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. Last Updated: 07/27/2016

Bosnia Peace Now Relies On Milosevic

aThe overwhelming rejection by the Bosnian Serbs of the latest international peace plan for their unhappy country was predictable but no less depressing for that. For the Bosnian Serb leadership, the weekend referendum was a mandate for continued obduracy; for their misguided supporters it can only spell a prolongation of the war and more suffering for hundreds of thousands of people.

The only hint of any improvement in the situation is provided by growing evidence that Serbia itself is losing patience with the Pale leadership and that President Slobodan Milosevic may be prepared to exert pressure on his Bosnian compatriots by imposing a genuine blockade against them.

Much depends on the outcome of Milosevic's talks in Belgrade at the weekend with the Russian Foreign Minister Andrei Kozyrev, who has been trying to persuade the rump Yugoslavia to accept the presence of UN monitors along its border with Bosnia.

It goes without saying that the blockade could not possibly work without the monitors. Whatever the intentions of Milosevic, the sympathies of local Serb leaders along the border remain firmly behind Pale and it would take more than a simple directive from Belgrade to stop the constant movement of men and supplies across what is an extremely porous frontier.

An effective blockade, however, would surely mean the beginning of the end for the Bosnian-Serbs, who have depended on Serbia for their survival up to now. Even if they already have enough arms to allow them to fight on for years, they still rely on Serbia for much of their food and fuel. And many of their fighters are also from Serbia-proper.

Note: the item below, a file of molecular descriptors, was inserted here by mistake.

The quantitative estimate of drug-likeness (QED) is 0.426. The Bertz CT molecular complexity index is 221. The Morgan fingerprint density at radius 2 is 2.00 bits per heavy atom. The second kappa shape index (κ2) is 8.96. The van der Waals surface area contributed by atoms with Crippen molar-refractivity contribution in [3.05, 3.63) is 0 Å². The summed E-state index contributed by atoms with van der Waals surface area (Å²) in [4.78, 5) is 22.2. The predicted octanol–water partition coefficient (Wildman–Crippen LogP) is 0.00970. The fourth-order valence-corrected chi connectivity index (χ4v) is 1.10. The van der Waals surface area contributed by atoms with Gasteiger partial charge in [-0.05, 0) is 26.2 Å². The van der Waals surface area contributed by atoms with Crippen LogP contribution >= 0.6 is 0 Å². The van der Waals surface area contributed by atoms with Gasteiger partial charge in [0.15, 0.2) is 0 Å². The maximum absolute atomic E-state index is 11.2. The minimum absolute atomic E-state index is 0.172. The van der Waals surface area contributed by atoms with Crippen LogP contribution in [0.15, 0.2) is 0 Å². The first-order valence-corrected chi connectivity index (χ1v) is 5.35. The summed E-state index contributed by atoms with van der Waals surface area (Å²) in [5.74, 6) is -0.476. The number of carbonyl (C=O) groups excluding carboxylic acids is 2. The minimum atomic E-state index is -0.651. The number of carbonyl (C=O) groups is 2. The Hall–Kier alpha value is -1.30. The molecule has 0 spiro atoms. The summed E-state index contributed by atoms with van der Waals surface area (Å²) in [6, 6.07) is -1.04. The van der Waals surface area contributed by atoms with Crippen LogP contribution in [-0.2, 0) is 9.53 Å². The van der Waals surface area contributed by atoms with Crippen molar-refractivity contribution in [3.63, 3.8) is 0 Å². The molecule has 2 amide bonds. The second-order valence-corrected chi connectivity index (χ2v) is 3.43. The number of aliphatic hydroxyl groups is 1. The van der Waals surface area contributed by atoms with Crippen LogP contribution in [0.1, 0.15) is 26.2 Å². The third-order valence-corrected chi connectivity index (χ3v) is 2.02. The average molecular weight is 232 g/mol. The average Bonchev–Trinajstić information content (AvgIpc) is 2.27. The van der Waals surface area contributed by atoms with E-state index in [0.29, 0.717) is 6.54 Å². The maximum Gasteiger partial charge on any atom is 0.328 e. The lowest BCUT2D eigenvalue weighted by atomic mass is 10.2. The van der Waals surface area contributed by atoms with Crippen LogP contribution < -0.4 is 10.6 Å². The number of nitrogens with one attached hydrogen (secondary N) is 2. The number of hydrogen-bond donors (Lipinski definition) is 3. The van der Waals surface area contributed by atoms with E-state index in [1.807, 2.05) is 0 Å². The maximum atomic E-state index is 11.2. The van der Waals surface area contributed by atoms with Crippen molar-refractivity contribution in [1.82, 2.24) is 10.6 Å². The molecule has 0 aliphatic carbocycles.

Russian foreign policy has already played a large part this year in efforts to scale down the Bosnian war. Without Russia's support for the latest peace plan, it is unlikely that it would have received compliance from Milosevic or anyone else in the Serbian leadership, many of whom have counted on Russian anti-Western sentiment and co-Orthodox support for their Greater Serbian aspirations.

The trick now is for Kozyrev to play this last card successfully and persuade Milosevic to enforce a real blockade on the Bosnian Serbs. This would hold out a last realistic hope of forcing them into accepting the peace plan.

Otherwise, the field will be ceded to hotter heads in the West -- most notably in the U.S. Senate -- who are clamoring to arm the Moslem government as soon as the peace plan has failed. The consequences of such a move would be disastrous and, whatever the eventual outcome, would only serve to intensify the war and cause the deaths of countless people on both sides.